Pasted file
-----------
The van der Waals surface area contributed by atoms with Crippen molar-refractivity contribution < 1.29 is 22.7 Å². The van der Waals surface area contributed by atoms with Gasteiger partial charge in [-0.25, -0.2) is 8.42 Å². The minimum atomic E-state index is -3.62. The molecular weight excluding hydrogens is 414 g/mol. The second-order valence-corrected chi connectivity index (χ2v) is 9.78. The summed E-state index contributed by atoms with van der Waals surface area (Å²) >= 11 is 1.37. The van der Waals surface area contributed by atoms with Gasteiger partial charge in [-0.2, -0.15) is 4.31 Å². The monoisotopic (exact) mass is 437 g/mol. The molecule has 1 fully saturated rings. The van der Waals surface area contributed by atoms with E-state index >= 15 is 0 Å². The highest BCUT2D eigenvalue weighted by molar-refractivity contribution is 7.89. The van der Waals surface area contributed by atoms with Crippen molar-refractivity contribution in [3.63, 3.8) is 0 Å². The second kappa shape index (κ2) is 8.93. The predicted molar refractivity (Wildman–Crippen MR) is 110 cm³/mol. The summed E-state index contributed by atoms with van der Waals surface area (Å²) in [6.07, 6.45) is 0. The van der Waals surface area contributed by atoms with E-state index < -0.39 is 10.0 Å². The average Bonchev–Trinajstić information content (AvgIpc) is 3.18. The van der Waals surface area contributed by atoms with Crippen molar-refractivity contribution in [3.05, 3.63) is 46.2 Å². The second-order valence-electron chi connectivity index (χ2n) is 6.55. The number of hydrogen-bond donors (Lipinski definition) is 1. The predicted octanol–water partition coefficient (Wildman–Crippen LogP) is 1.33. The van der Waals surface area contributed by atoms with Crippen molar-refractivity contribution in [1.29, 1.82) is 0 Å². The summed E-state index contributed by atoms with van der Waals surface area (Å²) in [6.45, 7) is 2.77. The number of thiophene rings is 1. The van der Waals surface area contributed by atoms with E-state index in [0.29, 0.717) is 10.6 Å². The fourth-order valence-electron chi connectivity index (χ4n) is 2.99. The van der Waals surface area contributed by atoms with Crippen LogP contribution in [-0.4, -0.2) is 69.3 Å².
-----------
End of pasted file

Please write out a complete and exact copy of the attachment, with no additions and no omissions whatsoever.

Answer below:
The van der Waals surface area contributed by atoms with Crippen molar-refractivity contribution < 1.29 is 22.7 Å². The van der Waals surface area contributed by atoms with Gasteiger partial charge in [-0.25, -0.2) is 8.42 Å². The minimum atomic E-state index is -3.62. The molecular weight excluding hydrogens is 414 g/mol. The second-order valence-corrected chi connectivity index (χ2v) is 9.78. The summed E-state index contributed by atoms with van der Waals surface area (Å²) >= 11 is 1.37. The van der Waals surface area contributed by atoms with Gasteiger partial charge in [-0.2, -0.15) is 4.31 Å². The monoisotopic (exact) mass is 437 g/mol. The molecule has 1 fully saturated rings. The van der Waals surface area contributed by atoms with E-state index >= 15 is 0 Å². The highest BCUT2D eigenvalue weighted by molar-refractivity contribution is 7.89. The van der Waals surface area contributed by atoms with Crippen molar-refractivity contribution in [3.63, 3.8) is 0 Å². The second kappa shape index (κ2) is 8.93. The predicted molar refractivity (Wildman–Crippen MR) is 110 cm³/mol. The summed E-state index contributed by atoms with van der Waals surface area (Å²) in [6.07, 6.45) is 0. The van der Waals surface area contributed by atoms with E-state index < -0.39 is 10.0 Å². The average Bonchev–Trinajstić information content (AvgIpc) is 3.18. The van der Waals surface area contributed by atoms with Crippen molar-refractivity contribution in [3.05, 3.63) is 46.2 Å². The second-order valence-electron chi connectivity index (χ2n) is 6.55. The number of hydrogen-bond donors (Lipinski definition) is 1. The predicted octanol–water partition coefficient (Wildman–Crippen LogP) is 1.33. The van der Waals surface area contributed by atoms with Crippen molar-refractivity contribution in [1.29, 1.82) is 0 Å². The summed E-state index contributed by atoms with van der Waals surface area (Å²) in [6.45, 7) is 2.77. The number of thiophene rings is 1. The van der Waals surface area contributed by atoms with E-state index in [0.29, 0.717) is 10.6 Å². The fourth-order valence-electron chi connectivity index (χ4n) is 2.99. The van der Waals surface area contributed by atoms with Crippen LogP contribution in [-0.4, -0.2) is 69.3 Å².